By Barbara Broggelwirth, RDN, CDN
There is a lot of hype lately regarding alkaline diets. The claim is that by following a diet high in alkaline foods and low in acidic foods you can neutralize your body’s pH and subsequently prevent chronic inflammation and disease. According to “Cure Today”, a non-evidence based website promoting alkaline diets,” cancer cells thrive in acidity but not in alkalinity”. The truth is, cancer cells can’t live in an overly alkaline environment, but neither can any of the other cells in your body (1).
Changing your body’s pH is biologically impossible. The fact is that cell and blood pH must stay tightly controlled (at about 7.4) to sustain life. However, the pH of urine does vary, and it is true that different foods can affect urine acidity. For instance, based on urine pH, meat, poultry, fish, dairy, caffeine, sugar, and salt are the most acid forming, and fruits and vegetables are the most alkaline forming.
What does the evidence say? When we consume an excess of acid-forming foods, the body works harder to neutralize the pH by releasing minerals (from our bones) into the blood to reduce the acid. Alternatively, alkaline-forming foods (fruits and vegetables) have a positive effect on bone health (2).
Another point of contention is that protein foods are “bad” because high-protein foods tend to be the most acidic. However, studies have suggested that protein is not necessarily a major contributor to acid load, and it can be balanced by an alkali load. More important is the type of protein; plant proteins appear to be more protective than animal proteins.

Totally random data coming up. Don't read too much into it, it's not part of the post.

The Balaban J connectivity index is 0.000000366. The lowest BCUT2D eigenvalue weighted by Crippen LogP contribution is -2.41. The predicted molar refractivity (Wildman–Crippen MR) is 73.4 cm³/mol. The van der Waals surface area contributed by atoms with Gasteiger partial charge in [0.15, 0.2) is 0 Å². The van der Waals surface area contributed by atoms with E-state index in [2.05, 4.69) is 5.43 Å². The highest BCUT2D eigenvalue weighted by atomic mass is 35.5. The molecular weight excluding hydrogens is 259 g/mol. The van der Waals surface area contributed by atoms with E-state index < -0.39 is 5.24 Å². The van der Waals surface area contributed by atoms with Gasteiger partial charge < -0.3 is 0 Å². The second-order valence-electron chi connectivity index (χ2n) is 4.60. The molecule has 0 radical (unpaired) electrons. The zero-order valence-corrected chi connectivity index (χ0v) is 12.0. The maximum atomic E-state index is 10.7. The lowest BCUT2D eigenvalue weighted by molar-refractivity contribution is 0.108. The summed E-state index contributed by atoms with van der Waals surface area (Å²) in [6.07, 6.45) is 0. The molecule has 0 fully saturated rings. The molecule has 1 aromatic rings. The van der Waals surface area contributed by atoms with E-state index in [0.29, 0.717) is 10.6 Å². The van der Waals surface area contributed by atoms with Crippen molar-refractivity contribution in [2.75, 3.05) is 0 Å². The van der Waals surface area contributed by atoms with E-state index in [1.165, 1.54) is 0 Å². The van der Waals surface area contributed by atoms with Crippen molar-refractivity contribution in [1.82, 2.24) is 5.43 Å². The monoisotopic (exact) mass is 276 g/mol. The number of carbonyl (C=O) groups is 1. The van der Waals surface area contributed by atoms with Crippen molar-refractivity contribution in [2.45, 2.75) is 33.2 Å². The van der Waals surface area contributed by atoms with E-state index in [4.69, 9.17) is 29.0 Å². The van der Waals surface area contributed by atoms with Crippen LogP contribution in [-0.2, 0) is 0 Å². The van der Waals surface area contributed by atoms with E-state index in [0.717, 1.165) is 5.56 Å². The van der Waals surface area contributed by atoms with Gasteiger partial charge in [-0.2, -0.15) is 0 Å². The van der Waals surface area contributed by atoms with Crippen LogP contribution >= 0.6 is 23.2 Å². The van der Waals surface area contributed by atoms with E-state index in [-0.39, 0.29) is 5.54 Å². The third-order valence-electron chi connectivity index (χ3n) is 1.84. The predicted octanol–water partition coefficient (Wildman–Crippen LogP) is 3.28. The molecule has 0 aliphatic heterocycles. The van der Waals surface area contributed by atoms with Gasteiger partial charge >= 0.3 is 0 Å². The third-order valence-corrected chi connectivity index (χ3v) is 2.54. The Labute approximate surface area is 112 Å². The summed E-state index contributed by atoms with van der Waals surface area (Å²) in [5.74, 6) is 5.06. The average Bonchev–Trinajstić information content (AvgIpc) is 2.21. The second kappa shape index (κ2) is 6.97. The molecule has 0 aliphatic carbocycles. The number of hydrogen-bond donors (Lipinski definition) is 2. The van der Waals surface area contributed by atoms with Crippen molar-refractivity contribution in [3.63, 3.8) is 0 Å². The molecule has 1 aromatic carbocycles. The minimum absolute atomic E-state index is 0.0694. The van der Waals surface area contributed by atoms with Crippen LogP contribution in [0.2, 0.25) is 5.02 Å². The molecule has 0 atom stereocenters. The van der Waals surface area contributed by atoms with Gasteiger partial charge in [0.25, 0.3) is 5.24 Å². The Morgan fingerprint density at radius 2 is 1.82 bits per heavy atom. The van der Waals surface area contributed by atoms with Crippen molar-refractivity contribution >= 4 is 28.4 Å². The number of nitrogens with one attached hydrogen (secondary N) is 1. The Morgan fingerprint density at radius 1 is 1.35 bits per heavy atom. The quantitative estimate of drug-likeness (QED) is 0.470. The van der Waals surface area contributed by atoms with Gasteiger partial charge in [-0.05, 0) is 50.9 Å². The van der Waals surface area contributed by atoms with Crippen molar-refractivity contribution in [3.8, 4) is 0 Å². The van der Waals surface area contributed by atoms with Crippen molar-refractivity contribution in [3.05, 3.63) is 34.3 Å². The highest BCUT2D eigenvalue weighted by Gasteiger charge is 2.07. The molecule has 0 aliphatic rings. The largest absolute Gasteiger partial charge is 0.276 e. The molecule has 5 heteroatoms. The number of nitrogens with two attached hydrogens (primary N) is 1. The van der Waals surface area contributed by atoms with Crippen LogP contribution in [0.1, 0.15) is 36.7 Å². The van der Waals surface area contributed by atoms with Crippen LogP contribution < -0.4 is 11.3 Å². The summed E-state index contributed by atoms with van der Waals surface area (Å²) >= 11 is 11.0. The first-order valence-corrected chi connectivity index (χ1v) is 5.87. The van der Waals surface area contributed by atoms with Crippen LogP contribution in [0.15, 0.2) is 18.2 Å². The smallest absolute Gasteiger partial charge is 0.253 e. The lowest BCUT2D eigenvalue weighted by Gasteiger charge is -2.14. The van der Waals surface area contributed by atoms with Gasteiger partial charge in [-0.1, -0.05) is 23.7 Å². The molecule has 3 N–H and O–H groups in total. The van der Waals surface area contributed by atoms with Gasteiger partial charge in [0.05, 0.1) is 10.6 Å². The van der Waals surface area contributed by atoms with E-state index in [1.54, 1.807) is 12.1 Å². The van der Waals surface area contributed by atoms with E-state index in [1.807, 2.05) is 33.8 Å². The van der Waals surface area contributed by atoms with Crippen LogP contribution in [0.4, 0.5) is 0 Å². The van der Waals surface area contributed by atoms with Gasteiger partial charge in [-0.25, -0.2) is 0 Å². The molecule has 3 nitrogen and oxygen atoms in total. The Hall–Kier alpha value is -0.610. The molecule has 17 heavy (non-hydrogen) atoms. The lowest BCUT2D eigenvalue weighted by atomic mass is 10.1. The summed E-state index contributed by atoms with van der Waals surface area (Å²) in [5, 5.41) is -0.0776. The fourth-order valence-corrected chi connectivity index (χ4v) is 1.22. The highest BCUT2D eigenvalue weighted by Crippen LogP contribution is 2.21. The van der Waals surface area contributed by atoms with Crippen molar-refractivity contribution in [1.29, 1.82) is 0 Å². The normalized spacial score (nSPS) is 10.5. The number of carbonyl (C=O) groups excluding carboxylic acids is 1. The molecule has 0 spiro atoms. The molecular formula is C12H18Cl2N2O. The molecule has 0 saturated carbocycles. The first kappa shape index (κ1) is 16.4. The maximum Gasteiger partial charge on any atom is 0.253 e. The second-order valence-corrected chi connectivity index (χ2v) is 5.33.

So, what about alkaline water? While there is some evidence to support consuming a more “alkaline diet” (aka fruits and vegetables) it is a complex concept that is difficult to measure and cannot be oversimplified by drinking an alkaline product.
Bottom line: Consuming a diet with plenty of fruits and vegetables has been linked to improved health. They are low in calories and contain an abundance of vitamins, minerals, fiber, and antioxidants; all of which have been shown to protect against chronic diseases such as heart disease and cancer.
- “Don’t believe the hype – 10 persistent cancer myths debunked.” Cancer Research UK – Science blog, scienceblog.cancerresearchuk.org/2014/03/24/dont-believe-the-hype-10-persistent-cancer-myths-debunked/.
- Ellis, Esther. “Alkaline and Plant Waters — What’s Behind the Trend?” Today’s Dietitian, Sept. 2017, pp. 46–46.
Barbara Broggelwirth is a Registered Dietitian Nutritionist who is currently working with Bariatric and Medical Weight Management patients. She works with patients to help them achieve their health and weight loss goals.